Friday, forecasters expect the Labor Department to report the economy added only 120,000 jobs in November, after scoring a nonplus 80,000 gain in October. The three month moving average stands at 120,000 jobs, a pace inadequate to much lower unemployment.
The unemployment rate is expected to stay at 9.0 percent, mainly because so many displaced professionals report themselves as “self-employed,” when working only a few hours a week from home.
Even before escalating troubles in Europe and China are considered, the economic outlook is mediocre, with GDP growth expected at about 2 percent—hardly enough jobs to absorb adult population growth. With Italy likely to default in a manner similar to Greece, and new questions raised about China’s accounting practices, fraudulent stock and bank reports, and inflation and growth statistics, all risks are to the downside.
Without more assertive efforts to address America’s structural problems—huge trade deficits with China and on oil, and ineffective and expensive regulations in banking and health care, America is headed for a protracted period of high youth unemployment and permanent displacement of many older workers. These conditions are not destiny—solutions are at hand but leadership and a genuine willingness to compromise, absent excessive partisanship, are required to progress.
Too Little Economic Growth
Consumer spending and economic growth have recovered from their first half nadir, and GDP growth will be about 2 percent in the latter half of 2011. Broad gains in consumer spending, business investment and exports are high points.
Auto sales have firmed. Businesses and commuters faced strong financial incentives to replace cars and trucks as the vehicle fleet grew older during the Great Recession—the math for buying as opposed to refurbishing many vehicles is solid. Appliance sales are more heavily focused on replacement sales than would be with stronger new home sales.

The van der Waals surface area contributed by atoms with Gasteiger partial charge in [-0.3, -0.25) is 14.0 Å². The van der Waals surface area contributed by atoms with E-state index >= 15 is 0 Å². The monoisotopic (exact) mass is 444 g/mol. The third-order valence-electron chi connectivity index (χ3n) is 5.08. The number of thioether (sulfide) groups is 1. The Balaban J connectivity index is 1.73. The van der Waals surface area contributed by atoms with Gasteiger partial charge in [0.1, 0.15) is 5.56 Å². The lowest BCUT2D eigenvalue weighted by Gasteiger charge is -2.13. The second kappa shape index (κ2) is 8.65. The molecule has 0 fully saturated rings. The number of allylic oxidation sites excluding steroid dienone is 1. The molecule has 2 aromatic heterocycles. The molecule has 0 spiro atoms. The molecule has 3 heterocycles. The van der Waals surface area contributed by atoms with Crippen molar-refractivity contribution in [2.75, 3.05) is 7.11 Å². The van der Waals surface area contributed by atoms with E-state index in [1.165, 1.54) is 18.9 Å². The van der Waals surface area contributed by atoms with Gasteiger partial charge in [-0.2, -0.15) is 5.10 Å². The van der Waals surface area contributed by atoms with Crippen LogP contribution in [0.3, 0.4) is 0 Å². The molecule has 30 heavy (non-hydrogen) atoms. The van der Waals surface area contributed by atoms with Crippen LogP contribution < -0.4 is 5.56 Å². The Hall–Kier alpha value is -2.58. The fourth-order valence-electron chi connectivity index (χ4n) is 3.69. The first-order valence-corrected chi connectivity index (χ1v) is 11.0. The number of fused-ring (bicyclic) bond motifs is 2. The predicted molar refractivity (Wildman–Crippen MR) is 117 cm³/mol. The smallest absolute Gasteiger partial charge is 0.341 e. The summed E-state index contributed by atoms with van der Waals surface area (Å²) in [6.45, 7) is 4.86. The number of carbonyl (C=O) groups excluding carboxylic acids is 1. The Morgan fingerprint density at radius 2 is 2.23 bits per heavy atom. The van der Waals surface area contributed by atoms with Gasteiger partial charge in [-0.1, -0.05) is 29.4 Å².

Housing remains weak but for some recovery in the construction of new rental units, as for many young households economic calculations favor renting over owning—even with rock bottom prices for existing homes in many parts of the country. The inability to sell homes reasonably fast, if employment considerations compel, makes owning too risky for many young workers.
Weak inventory build indicates retailers expect consumer spending has recovered about all that is possible. That makes a lot of sense, Black Friday and Cyber Monday gains notwithstanding.
Much has been made of the need for consumers to rebuild their balance sheets—that requires working down debt on credit cards and lowering mortgages. The former was largely completed by last April. Now, household net worth and liquidity will not improve much further until the value of existing homes rebounds, but housing prices continue to move south
Sadly, millions of foreclosuresand second homes purchased for speculative reasons during the boom will keep the market oversupplied for much of this decade. Also, many existing homes are too far from jobs and too large—those made more sense when gasoline and heating costs were low but not with oil near $100 a barrel.
Overall, economic growth at about 2 percent—and certainly now better than 2.5 percent—can be expected through 2012.
The economy must grow at about 2.5 to 3 percent—long term—to keep unemployment steady. Simply, potential labor productivity rises, thanks to better technology, about 2 percent each year, and labor force growth is about 1 percent a year, owing to natural population increase. Together, those translate into a 3 percent trend rate of economic growth with unemployment steady.